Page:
State Championship Means Many Things to Colton Crum

Colton Crum, shown here in a radio/TV class, won the state pole vault championship in Bloomington on June 2.

When Colton Crum was growing up, the sport of pole vaulting wasn’t even on his radar. However, once he got a taste of success as a sixth grader, the sky literally became the limit.

“In sixth grade, I broke the school record here,” said Crum. “I jumped 9 feet, 7 inches. After that, I thought lets just see how far we can go with this. Having that little bit of success was enough to keep me going.”

That little bit a success culminated in a state championship just a few years later as he claimed the prize that had eluded him on three previous occasions when he finished second as a freshman, third as a sophomore and second as a junior.

At the state meet on June 2 at Indiana University in Bloomington, Crum won the state title with a vault of 17-4. With the title in hand, he then broke the state meet record as he cleared 17-6.25 to break the record of 17-6 held by Deakin Volz in 2015.

In addition to his state title, Crum added one more honor as he was named the Robert S. Hinshaw Memorial Award winner, which is the greatest honor the state finals has to offer. It is given to one senior annually at the state finals to someone who excels in attitude, scholarship, leadership and athletic ability. With that comes a $1,000 scholarship to Frankfort High School in his name.

“Winning that award means the most to me,” said Crum. “It is a culmination of my efforts on and off the track.”

Crum, who is headed to Notre Dame, became Frankfort’s first track and field state champion since Bob Laverty captured the long jump back in 1955. Crum also gave the Hot Dogs their first state champion in any sport since 2003 when Chase Thompson won a wrestling title.

What is really interesting is the road Crum took to get to be a state champion.

“I use to be a motocross rider,” he said. “I raced motorcycles since I was five years old. I had been racing for several years and getting injured off and on.”

To help avoiding injuries, his dad, Gary Crum, actually purchased a pole vault pit.

“We were going to shred it up and make a foam pit out of it so I could back flip dirt bikes and motorcycles and BMX bikes into it,” said Crum. “Mark Crum, my uncle, told my dad you would be an idiot to shred up a perfectly good pole vault pit. He told my dad that I would be a great pole vaulter. So, we had a pole vault pit in our backyard and didn’t shred it up. We left it in the grass and starting jumping.”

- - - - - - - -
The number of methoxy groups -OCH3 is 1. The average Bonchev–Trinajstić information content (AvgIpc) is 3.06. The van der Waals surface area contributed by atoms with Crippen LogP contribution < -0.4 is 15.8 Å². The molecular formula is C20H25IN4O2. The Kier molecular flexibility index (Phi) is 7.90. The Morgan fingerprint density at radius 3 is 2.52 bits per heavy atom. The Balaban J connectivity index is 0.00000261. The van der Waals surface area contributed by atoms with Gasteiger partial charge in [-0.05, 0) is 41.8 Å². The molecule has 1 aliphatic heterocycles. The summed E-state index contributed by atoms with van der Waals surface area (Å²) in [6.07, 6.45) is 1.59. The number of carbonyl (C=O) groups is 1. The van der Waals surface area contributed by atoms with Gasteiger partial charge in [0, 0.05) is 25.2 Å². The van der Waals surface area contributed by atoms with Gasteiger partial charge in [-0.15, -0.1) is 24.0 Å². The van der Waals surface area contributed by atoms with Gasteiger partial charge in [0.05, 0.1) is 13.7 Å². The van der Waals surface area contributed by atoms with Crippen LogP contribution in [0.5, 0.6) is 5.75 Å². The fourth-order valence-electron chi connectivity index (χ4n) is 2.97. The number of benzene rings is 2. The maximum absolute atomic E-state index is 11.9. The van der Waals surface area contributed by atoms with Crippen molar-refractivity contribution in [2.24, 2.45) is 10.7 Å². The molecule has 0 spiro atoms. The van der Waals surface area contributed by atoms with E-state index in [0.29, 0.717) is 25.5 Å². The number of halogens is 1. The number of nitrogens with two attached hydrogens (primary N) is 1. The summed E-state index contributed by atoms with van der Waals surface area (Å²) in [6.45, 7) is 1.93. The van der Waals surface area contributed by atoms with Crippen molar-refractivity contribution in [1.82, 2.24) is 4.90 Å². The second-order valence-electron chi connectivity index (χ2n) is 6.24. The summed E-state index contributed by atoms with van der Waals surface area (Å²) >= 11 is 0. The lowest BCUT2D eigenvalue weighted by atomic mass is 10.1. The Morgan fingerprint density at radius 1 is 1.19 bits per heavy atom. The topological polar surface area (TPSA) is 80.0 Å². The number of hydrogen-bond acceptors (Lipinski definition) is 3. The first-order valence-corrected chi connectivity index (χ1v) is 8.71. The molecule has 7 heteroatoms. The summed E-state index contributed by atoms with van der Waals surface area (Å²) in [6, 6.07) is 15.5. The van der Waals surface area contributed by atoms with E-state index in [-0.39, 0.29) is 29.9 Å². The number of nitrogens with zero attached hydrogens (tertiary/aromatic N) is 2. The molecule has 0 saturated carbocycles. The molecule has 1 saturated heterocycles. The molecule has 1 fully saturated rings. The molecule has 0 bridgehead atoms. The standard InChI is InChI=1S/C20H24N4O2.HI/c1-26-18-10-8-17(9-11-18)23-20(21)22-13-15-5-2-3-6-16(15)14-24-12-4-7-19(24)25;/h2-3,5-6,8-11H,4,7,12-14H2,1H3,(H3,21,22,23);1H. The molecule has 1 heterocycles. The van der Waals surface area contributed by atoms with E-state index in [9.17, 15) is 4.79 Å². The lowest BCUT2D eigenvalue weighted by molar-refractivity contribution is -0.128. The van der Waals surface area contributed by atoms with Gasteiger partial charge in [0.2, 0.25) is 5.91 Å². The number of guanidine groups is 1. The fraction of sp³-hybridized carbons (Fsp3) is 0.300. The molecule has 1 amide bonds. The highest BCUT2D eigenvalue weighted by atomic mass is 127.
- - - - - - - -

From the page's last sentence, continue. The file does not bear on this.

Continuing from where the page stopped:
He borrowed poles through his sister, Baylee Crum, who was jumping for Clinton Central at the time.

“She kind of introduced me to the sport,” said Crum.

Crum said being in the state meet in each of his first three years and coming up short was all the motivation he needed.

“I had plenty of fuel and I don’t think anybody was as motivated to win as me,” said Crum. “I was going to do this, number one for my city, and number two, for myself because I wanted to give Frankfort, Indiana something that 63 years had not produced. I was really proud to do that.”

Crum stressed the title was for everyone.

“I’m so thankful for everyone who helped me here in Frankfort whether it was the mayor or someone giving me some advise, especially my mom and dad who have helped me with everything,” said Crum. “This is a team effort and I’m happy I could bring a state title back to Frankfort. To bring home a state championship for Frankfort, Indiana means everything for me.”

Next up for Crum is his collegiate career at Notre Dame. He said he selected the Irish over such schools as Stanford, Yale, Army and Purdue.

“I had to stick with what got me here,” said Crum. “Having such close ties to my family, it didn’t make sense to go to California or New York to jump. I have to have my team here, my family. I knew I wanted to stay in the Midwest.”

Crum, who will major in economics with a minor in theology, also has another major goal on his mind.

“There’s talk about hitting the Olympic standards in the next two years which would place me at Tokyo in the 2020 Olympics and even the 2024 Olympics,” he said. “I’m one of the United States’ best jumpers as far as youths coming up. I’ve been in the top three, top five every year and this year has been no different. When you here talks about that, I could actually represent the United States and have that flag on my back. That’s what I really get fired up about.”



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